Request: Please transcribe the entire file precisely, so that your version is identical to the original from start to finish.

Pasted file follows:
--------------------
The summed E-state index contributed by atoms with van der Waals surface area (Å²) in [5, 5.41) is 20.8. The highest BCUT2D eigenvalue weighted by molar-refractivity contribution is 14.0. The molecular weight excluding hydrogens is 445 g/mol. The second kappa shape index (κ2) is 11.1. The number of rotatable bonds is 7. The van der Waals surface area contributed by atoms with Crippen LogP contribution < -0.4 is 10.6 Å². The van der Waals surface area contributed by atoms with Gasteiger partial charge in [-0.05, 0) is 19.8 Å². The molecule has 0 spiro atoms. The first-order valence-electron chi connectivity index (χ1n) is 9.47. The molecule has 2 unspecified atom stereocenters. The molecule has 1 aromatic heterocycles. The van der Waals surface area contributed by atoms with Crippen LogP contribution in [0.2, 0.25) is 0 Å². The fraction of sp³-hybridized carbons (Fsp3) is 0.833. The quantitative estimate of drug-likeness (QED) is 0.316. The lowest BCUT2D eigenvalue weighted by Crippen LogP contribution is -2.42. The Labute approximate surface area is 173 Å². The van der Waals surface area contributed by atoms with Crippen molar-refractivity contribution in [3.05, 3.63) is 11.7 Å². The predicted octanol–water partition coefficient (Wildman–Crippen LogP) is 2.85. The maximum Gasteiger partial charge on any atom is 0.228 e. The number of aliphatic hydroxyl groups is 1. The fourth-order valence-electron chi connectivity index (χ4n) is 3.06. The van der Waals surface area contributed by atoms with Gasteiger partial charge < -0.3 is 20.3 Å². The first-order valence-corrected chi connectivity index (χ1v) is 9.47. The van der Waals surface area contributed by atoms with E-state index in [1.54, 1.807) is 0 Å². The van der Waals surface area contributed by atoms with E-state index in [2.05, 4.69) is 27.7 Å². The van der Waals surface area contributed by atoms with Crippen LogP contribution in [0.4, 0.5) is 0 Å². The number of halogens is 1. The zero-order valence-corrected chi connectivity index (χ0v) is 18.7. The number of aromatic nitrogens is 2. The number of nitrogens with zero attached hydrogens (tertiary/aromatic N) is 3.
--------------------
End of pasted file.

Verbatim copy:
The summed E-state index contributed by atoms with van der Waals surface area (Å²) in [5, 5.41) is 20.8. The highest BCUT2D eigenvalue weighted by molar-refractivity contribution is 14.0. The molecular weight excluding hydrogens is 445 g/mol. The second kappa shape index (κ2) is 11.1. The number of rotatable bonds is 7. The van der Waals surface area contributed by atoms with Crippen LogP contribution < -0.4 is 10.6 Å². The van der Waals surface area contributed by atoms with Gasteiger partial charge in [-0.05, 0) is 19.8 Å². The molecule has 0 spiro atoms. The first-order valence-electron chi connectivity index (χ1n) is 9.47. The molecule has 2 unspecified atom stereocenters. The molecule has 1 aromatic heterocycles. The van der Waals surface area contributed by atoms with Crippen LogP contribution in [0.2, 0.25) is 0 Å². The fraction of sp³-hybridized carbons (Fsp3) is 0.833. The quantitative estimate of drug-likeness (QED) is 0.316. The lowest BCUT2D eigenvalue weighted by Crippen LogP contribution is -2.42. The Labute approximate surface area is 173 Å². The van der Waals surface area contributed by atoms with Crippen molar-refractivity contribution in [3.05, 3.63) is 11.7 Å². The predicted octanol–water partition coefficient (Wildman–Crippen LogP) is 2.85. The maximum Gasteiger partial charge on any atom is 0.228 e. The number of aliphatic hydroxyl groups is 1. The fourth-order valence-electron chi connectivity index (χ4n) is 3.06. The van der Waals surface area contributed by atoms with Gasteiger partial charge < -0.3 is 20.3 Å². The first-order valence-corrected chi connectivity index (χ1v) is 9.47. The van der Waals surface area contributed by atoms with E-state index in [1.54, 1.807) is 0 Å². The van der Waals surface area contributed by atoms with E-state index in [2.05, 4.69) is 27.7 Å². The van der Waals surface area contributed by atoms with Crippen LogP contribution in [0.4, 0.5) is 0 Å². The number of halogens is 1. The zero-order valence-corrected chi connectivity index (χ0v) is 18.7. The number of aromatic nitrogens is 2. The number of nitrogens with zero attached hydrogens (tertiary/aromatic N) is 3.